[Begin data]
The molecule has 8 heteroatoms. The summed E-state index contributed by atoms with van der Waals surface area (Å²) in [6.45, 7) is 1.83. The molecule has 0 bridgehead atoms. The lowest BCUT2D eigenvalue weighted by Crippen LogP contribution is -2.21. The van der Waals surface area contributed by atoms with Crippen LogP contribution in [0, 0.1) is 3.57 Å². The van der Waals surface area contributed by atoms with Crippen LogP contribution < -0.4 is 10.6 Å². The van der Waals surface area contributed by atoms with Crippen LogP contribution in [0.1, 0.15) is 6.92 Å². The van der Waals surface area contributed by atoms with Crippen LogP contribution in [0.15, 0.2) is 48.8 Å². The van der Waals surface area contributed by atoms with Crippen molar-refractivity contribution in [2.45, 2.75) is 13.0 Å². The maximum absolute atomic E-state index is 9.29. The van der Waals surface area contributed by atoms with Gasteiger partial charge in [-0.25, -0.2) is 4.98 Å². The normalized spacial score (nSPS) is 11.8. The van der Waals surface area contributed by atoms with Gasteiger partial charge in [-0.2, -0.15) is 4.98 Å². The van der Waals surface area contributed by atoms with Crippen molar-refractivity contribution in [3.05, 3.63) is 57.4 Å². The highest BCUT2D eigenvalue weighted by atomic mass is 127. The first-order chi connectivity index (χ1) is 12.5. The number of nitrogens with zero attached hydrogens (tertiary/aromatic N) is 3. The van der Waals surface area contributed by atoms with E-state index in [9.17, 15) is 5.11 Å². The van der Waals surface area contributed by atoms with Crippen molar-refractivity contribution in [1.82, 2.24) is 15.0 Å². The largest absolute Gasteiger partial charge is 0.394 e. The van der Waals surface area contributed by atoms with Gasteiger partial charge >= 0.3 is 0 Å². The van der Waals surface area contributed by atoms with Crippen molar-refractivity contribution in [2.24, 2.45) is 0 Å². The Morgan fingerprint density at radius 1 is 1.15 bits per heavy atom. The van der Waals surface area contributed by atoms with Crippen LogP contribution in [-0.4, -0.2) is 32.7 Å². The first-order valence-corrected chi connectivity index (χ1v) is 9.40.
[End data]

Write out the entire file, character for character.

The molecule has 8 heteroatoms. The summed E-state index contributed by atoms with van der Waals surface area (Å²) in [6.45, 7) is 1.83. The molecule has 0 bridgehead atoms. The lowest BCUT2D eigenvalue weighted by Crippen LogP contribution is -2.21. The van der Waals surface area contributed by atoms with Crippen LogP contribution in [0, 0.1) is 3.57 Å². The van der Waals surface area contributed by atoms with Crippen LogP contribution < -0.4 is 10.6 Å². The van der Waals surface area contributed by atoms with Crippen LogP contribution in [0.1, 0.15) is 6.92 Å². The van der Waals surface area contributed by atoms with Crippen LogP contribution in [0.15, 0.2) is 48.8 Å². The van der Waals surface area contributed by atoms with Crippen molar-refractivity contribution in [2.45, 2.75) is 13.0 Å². The maximum absolute atomic E-state index is 9.29. The van der Waals surface area contributed by atoms with Gasteiger partial charge in [-0.25, -0.2) is 4.98 Å². The normalized spacial score (nSPS) is 11.8. The van der Waals surface area contributed by atoms with Gasteiger partial charge in [-0.2, -0.15) is 4.98 Å². The van der Waals surface area contributed by atoms with Crippen molar-refractivity contribution in [3.05, 3.63) is 57.4 Å². The highest BCUT2D eigenvalue weighted by atomic mass is 127. The first-order chi connectivity index (χ1) is 12.5. The number of nitrogens with zero attached hydrogens (tertiary/aromatic N) is 3. The van der Waals surface area contributed by atoms with E-state index in [9.17, 15) is 5.11 Å². The van der Waals surface area contributed by atoms with Crippen molar-refractivity contribution in [1.82, 2.24) is 15.0 Å². The largest absolute Gasteiger partial charge is 0.394 e. The van der Waals surface area contributed by atoms with Gasteiger partial charge >= 0.3 is 0 Å². The van der Waals surface area contributed by atoms with Crippen molar-refractivity contribution in [2.24, 2.45) is 0 Å². The Morgan fingerprint density at radius 1 is 1.15 bits per heavy atom. The van der Waals surface area contributed by atoms with Crippen LogP contribution in [-0.4, -0.2) is 32.7 Å². The first-order valence-corrected chi connectivity index (χ1v) is 9.40.